Sic RARO SCRIBIS.
So seldom do you write, we scarcely hear
Your tablets called for four times in the year:
And even then, as fast as you compose,
You quarrel with the thing, and out it goes,
Vexed that, in spite of bottle and of bed,
You turn out nothing worthy to be read.
How is it all to end? Here you’ve come down,
Avoiding a December spent in town:
Your brains are clear: begin, and charm our ears
With something worth your boasting.—Nought appears.
You blame your pens, and the poor wall, accurst
From birth by gods and poets, comes off worst.
Yet you looked bold, and talked of what you’d do,
Could you lie snug for one free day or two.
What boot Menander, Plato, and the rest
You carried down from town to stock your nest?
Think you by turning lazy to exempt
Your life from envy? No, you’ll earn contempt.
Then stop your ears to sloth’s enchanting voice,
Or give up your best hopes: there lies your choice.
H. Good Damasippus, may the immortals grant,
For your sage counsel, the one thing you want,
A barber! but pray tell me how yon came
To know so well what scarce is known to fame?
D. Why, ever since my hapless all went down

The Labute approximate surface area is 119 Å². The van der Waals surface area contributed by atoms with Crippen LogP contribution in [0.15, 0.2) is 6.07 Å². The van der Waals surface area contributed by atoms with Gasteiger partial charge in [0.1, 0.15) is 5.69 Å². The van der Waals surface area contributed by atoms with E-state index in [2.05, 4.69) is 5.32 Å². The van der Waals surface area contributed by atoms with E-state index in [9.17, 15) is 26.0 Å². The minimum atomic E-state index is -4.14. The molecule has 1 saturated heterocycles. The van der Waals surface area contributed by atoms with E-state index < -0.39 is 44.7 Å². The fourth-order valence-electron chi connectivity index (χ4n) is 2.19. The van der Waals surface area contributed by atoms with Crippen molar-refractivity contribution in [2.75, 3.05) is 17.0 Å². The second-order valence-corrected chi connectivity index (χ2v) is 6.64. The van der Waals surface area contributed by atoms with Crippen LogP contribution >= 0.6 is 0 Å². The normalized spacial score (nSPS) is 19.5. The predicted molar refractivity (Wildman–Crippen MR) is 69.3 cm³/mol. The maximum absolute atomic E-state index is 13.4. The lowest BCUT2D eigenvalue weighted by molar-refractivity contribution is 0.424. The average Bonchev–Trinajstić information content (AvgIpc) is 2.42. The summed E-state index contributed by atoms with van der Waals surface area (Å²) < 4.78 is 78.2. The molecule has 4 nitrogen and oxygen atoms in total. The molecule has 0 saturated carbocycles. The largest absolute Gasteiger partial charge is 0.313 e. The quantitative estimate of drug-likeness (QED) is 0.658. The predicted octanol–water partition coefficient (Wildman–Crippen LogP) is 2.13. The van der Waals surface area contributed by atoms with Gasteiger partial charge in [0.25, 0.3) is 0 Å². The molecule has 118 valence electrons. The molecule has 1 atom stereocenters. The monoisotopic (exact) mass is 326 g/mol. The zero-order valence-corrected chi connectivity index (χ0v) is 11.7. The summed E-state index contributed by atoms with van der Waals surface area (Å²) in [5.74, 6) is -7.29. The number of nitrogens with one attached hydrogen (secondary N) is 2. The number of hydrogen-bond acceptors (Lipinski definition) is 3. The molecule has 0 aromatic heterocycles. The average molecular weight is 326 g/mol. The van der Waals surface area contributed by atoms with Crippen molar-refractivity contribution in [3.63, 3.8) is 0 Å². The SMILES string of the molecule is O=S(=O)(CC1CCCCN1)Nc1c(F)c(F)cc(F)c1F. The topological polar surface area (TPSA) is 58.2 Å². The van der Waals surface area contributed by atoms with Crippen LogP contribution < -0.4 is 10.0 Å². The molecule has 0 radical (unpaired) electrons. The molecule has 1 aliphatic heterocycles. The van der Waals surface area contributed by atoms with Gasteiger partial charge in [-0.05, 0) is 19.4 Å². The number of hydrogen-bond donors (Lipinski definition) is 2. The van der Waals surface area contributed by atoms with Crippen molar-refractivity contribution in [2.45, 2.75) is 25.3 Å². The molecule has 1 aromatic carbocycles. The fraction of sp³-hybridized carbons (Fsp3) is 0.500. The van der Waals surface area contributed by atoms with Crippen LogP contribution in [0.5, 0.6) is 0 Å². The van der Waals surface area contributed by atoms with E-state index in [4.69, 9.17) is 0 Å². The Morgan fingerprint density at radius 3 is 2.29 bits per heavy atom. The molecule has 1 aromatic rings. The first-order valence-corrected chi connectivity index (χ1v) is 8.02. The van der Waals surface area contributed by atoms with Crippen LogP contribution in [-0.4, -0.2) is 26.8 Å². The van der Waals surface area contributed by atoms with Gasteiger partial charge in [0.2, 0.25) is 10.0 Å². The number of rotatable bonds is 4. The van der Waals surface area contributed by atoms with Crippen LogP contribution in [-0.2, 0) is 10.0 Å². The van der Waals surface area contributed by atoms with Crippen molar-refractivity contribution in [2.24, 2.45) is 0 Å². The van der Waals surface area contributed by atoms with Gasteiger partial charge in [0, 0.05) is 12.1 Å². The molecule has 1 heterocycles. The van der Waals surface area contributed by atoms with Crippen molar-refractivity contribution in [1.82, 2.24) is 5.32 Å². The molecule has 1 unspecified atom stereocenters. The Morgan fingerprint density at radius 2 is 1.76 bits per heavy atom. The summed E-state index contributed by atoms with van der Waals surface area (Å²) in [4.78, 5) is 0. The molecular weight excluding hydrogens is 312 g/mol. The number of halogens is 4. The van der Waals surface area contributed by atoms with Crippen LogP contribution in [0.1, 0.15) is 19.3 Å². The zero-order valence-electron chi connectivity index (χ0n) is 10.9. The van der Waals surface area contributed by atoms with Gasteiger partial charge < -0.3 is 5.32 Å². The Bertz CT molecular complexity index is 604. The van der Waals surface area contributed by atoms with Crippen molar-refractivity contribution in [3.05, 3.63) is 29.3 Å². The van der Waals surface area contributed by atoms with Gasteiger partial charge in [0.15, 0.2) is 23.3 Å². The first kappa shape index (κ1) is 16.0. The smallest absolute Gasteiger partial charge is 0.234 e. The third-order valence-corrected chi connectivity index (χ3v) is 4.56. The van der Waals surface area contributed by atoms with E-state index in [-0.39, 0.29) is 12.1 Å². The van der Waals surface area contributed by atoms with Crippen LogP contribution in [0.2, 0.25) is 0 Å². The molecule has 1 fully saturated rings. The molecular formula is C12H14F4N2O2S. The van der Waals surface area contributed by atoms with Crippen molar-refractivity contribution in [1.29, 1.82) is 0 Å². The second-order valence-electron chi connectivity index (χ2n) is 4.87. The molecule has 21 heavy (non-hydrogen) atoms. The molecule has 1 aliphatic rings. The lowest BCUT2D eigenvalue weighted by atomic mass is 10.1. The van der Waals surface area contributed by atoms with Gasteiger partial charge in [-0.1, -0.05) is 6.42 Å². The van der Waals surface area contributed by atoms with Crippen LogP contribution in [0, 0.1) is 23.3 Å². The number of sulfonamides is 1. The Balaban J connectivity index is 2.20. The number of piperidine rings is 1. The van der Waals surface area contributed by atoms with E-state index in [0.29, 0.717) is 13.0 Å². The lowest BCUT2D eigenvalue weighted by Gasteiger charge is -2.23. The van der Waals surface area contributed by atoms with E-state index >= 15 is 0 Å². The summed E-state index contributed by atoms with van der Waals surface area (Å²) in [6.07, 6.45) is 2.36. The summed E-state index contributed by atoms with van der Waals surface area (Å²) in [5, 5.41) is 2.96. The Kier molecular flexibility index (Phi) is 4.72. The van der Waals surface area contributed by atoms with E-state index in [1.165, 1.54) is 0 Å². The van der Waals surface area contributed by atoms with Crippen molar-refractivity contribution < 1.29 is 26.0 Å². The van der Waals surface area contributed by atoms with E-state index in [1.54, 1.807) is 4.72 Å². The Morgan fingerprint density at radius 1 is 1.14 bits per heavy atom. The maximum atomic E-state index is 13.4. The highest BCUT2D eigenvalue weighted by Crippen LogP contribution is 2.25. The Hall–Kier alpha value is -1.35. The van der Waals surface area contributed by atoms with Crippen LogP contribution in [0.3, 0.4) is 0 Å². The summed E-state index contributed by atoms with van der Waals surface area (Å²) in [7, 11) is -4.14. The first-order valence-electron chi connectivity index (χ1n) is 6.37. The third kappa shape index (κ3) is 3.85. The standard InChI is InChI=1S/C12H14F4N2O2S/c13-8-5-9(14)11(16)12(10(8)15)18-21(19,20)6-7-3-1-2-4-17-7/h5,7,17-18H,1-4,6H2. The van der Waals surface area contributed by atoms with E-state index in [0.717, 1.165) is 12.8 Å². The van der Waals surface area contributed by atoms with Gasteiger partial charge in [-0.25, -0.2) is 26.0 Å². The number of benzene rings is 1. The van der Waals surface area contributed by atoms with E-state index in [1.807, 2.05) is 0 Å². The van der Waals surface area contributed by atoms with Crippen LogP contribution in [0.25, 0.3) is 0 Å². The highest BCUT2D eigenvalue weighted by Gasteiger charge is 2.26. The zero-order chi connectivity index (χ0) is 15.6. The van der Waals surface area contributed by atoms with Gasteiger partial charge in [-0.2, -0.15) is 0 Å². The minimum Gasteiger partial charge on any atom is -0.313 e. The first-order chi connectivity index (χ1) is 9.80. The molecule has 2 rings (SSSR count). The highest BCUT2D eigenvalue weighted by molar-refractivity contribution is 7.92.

’Neath the mid arch, I go about the town,
And make my neighbours’ matters my sole care,
Seeing my own are damaged past repair.
Once I was anxious on a bronze to light
Where Sisyphus had washed his feet at night;
Each work of art I criticized and classed,
Called this ill chiselled, that too roughly cast;
Prized that at fifty thousand: then I knew
To buy at profit grounds and houses too,
With a sure instinct: till the whole town o’er
“The pet of Mercury” was the name I bore.
H. I know your case, and am surprised to see
So clear a cure of such a malady.
D, Ay, but my old complaint (though strange, ’tis
Was banished from my system by a new:
Just as diseases of the side or head
My to the stomach or the chest instead,
Like your lethargic patient, when he tears
Himself from bed, and at the doctor squares.
H. Spare me but that, I’ll trust you.
D. Don’t be blind;
You’re mad yourself, and so are all mankind,
If truth is in Stertinius, from whose speech
I learned the precious lessons that I teach,
What time he bade me grow a wise man’s beard,
And sent me from the bridge, consoled and cheered.
For once, when, bankrupt and forlorn, I stood
With muffled head, just plunging in the flood,
“Don’t do yourself a mischief,” so he cried
In friendly tones, appearing at my side:
“’Tis all false shame: you fear to be thought mad,